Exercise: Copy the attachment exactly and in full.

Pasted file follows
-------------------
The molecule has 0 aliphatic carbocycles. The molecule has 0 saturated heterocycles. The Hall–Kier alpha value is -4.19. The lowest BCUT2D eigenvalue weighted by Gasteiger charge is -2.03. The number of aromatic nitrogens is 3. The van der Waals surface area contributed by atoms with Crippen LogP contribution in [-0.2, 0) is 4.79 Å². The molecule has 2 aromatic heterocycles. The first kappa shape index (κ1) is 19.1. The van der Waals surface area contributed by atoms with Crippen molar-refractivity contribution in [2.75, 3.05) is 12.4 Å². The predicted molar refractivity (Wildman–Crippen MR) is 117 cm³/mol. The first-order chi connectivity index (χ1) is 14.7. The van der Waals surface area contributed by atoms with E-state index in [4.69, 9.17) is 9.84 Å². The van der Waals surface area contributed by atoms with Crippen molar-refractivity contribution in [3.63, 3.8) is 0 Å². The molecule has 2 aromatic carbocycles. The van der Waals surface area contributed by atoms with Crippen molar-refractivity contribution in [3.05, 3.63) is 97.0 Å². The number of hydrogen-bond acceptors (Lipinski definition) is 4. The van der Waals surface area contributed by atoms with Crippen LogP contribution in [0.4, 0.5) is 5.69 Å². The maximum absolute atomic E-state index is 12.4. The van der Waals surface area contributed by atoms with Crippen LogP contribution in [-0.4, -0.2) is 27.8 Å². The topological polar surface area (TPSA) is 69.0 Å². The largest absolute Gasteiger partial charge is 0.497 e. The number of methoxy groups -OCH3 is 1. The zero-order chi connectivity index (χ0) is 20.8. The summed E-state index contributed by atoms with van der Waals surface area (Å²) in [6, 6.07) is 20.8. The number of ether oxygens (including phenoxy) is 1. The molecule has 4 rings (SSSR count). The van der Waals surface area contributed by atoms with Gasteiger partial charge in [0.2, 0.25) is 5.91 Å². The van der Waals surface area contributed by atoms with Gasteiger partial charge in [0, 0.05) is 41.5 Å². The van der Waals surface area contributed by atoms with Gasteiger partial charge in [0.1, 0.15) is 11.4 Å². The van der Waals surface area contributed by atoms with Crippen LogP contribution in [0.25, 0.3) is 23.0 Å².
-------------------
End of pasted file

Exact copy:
The molecule has 0 aliphatic carbocycles. The molecule has 0 saturated heterocycles. The Hall–Kier alpha value is -4.19. The lowest BCUT2D eigenvalue weighted by Gasteiger charge is -2.03. The number of aromatic nitrogens is 3. The van der Waals surface area contributed by atoms with Crippen LogP contribution in [-0.2, 0) is 4.79 Å². The molecule has 2 aromatic heterocycles. The first kappa shape index (κ1) is 19.1. The van der Waals surface area contributed by atoms with Crippen molar-refractivity contribution in [2.75, 3.05) is 12.4 Å². The predicted molar refractivity (Wildman–Crippen MR) is 117 cm³/mol. The first-order chi connectivity index (χ1) is 14.7. The van der Waals surface area contributed by atoms with E-state index in [4.69, 9.17) is 9.84 Å². The van der Waals surface area contributed by atoms with Crippen molar-refractivity contribution in [3.63, 3.8) is 0 Å². The molecule has 2 aromatic carbocycles. The van der Waals surface area contributed by atoms with Crippen molar-refractivity contribution in [3.05, 3.63) is 97.0 Å². The number of hydrogen-bond acceptors (Lipinski definition) is 4. The van der Waals surface area contributed by atoms with Crippen LogP contribution in [0.4, 0.5) is 5.69 Å². The maximum absolute atomic E-state index is 12.4. The van der Waals surface area contributed by atoms with Crippen LogP contribution in [-0.4, -0.2) is 27.8 Å². The topological polar surface area (TPSA) is 69.0 Å². The largest absolute Gasteiger partial charge is 0.497 e. The number of methoxy groups -OCH3 is 1. The zero-order chi connectivity index (χ0) is 20.8. The summed E-state index contributed by atoms with van der Waals surface area (Å²) in [6, 6.07) is 20.8. The number of ether oxygens (including phenoxy) is 1. The molecule has 4 rings (SSSR count). The van der Waals surface area contributed by atoms with Gasteiger partial charge in [0.2, 0.25) is 5.91 Å². The van der Waals surface area contributed by atoms with Gasteiger partial charge in [0, 0.05) is 41.5 Å². The van der Waals surface area contributed by atoms with Gasteiger partial charge in [0.1, 0.15) is 11.4 Å². The van der Waals surface area contributed by atoms with Crippen LogP contribution in [0.25, 0.3) is 23.0 Å².